Airs Saturday, September 15 at 2:00 p.m. Join us for a new season of concerts from the Santa Fe Chamber Music Festival, celebrating its 40th season as one of the world’s leading performing arts festivals. Artistic director Marc Neikrug and broadcast host Kerry Frumkin will take you through 13 weeks of world class chamber performances. This week's concert Violinists John Dalley & Lily Francis join Violist Cynthia Phelps for Dvorak's Terzetto in C Major, Op. 74. Then the Johannes String Quartet are joned by pianist Inon Barnaton for Robert Schumann's Piano Quartet in E-Flat Major, Op. 47.
Airs Saturday, September 15 at 12:00 noon. Red River Radio is pleased to bring back the Cleveland Orchestra for another superb season of broadcast concerts from the orchestra's home at Severance Hall in Cleveland and from concerts performed around the country and the world. On this week's concert Maestra Franz Welser-Möst is joined by pianist Yefim Bronfman for the Piano Concerto No. 1 in D minor, Opus 15 of Brahms. The concert opens with Saariaho's Laterna Magica and also features Mozart's Symphony No. 39 in E-flat major, K. 543.
Police firing rubber bullets and tear gas sent men, women and children scattering as they herded them into their shacks in a crackdown on striking miners at a platinum mine.
Saturday's show of force follows a South African government vow to halt illegal protests and disarm strikers who have stopped work at one gold and six platinum mines northwest of Johannesburg. The strikes have destabilized South Africa's critical mining sector.
It was the first police action since officers killed 34 miners Aug. 16 in state violence that shocked the nation.
Fresh Air Weekend highlights some of the best interviews and reviews from past weeks, and new program elements specially paced for weekends. Our weekend show emphasizes interviews with writers, filmmakers, actors, and musicians, and often includes excerpts from live in-studio concerts. This week:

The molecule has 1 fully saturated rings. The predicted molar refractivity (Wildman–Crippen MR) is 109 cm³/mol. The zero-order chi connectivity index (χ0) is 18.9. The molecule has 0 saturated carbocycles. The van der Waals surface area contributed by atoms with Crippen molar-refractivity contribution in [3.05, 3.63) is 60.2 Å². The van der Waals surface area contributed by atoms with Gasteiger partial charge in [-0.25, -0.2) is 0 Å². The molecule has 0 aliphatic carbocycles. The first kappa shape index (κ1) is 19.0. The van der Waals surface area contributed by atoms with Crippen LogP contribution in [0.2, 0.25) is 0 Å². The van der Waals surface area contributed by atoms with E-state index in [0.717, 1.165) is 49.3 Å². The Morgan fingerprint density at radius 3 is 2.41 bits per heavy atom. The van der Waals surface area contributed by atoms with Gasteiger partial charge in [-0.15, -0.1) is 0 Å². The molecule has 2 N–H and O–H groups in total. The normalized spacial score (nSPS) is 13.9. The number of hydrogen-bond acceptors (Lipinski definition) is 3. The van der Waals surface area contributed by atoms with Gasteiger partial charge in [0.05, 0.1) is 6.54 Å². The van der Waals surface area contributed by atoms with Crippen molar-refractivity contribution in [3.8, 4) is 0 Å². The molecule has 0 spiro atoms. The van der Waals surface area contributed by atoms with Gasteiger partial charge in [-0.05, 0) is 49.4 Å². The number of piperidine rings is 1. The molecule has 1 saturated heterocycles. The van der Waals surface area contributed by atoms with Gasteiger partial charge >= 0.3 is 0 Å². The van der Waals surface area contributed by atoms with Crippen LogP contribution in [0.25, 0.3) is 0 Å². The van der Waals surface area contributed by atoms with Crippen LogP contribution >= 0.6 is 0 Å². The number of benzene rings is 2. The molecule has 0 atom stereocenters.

In mid-September 1862, the Civil War was only a year and a half old, and many Americans in the North and the South still clung to the view that this war was a noble, glorious, even romantic undertaking. That notion was shattered forever when Alexander Gardner and his assistant James Gibson, working for photographer Mathew Brady's firm, came to Antietam Creek near Sharpsburg, Md.
We turn now to Egypt where, as we mentioned earlier, the protest started this week. More than 250 people have been reported injured in clashes there that began when protesters scaled the embassy wall in Cairo and tore down an American flag. Many of them are demonstrating against a film, which portrayed the prophet Muhammad as a womanizer and a religious fraud.
This is WEEKEND EDITION from NPR News. I'm Scott Simon. There have been unexpectedly violent protests across much of the Arab world this week. The first was in Cairo. Then, of course, in Benghazi, Libya, protesters attacked and killed four U.S. embassy staff there.
Since then, protests have broken out across the region, again in Egypt, in Tunisia and in Yemen. NPR's correspondent in Benghazi is Leila Fadel. She joins us now. Leila, thanks for being with us.
This is Weekend Edition from NPR News. I'm Scott Simon. Time for sports.
(SOUNDBITE OF MUSIC)
SIMON: Baseball's pennant races are in full swing. Will the words Baltimore, October, and baseball be heard in the same sentence for the first time since Cal Ripken Jr. was in short pants? But times are more trying for the Pittsburgh Pirates. And the battle in the American League Central between the surging Tigers and some nimble pale hose. For more, we're joined by Howard Bryant of ESPN.com and ESPN the Magazine.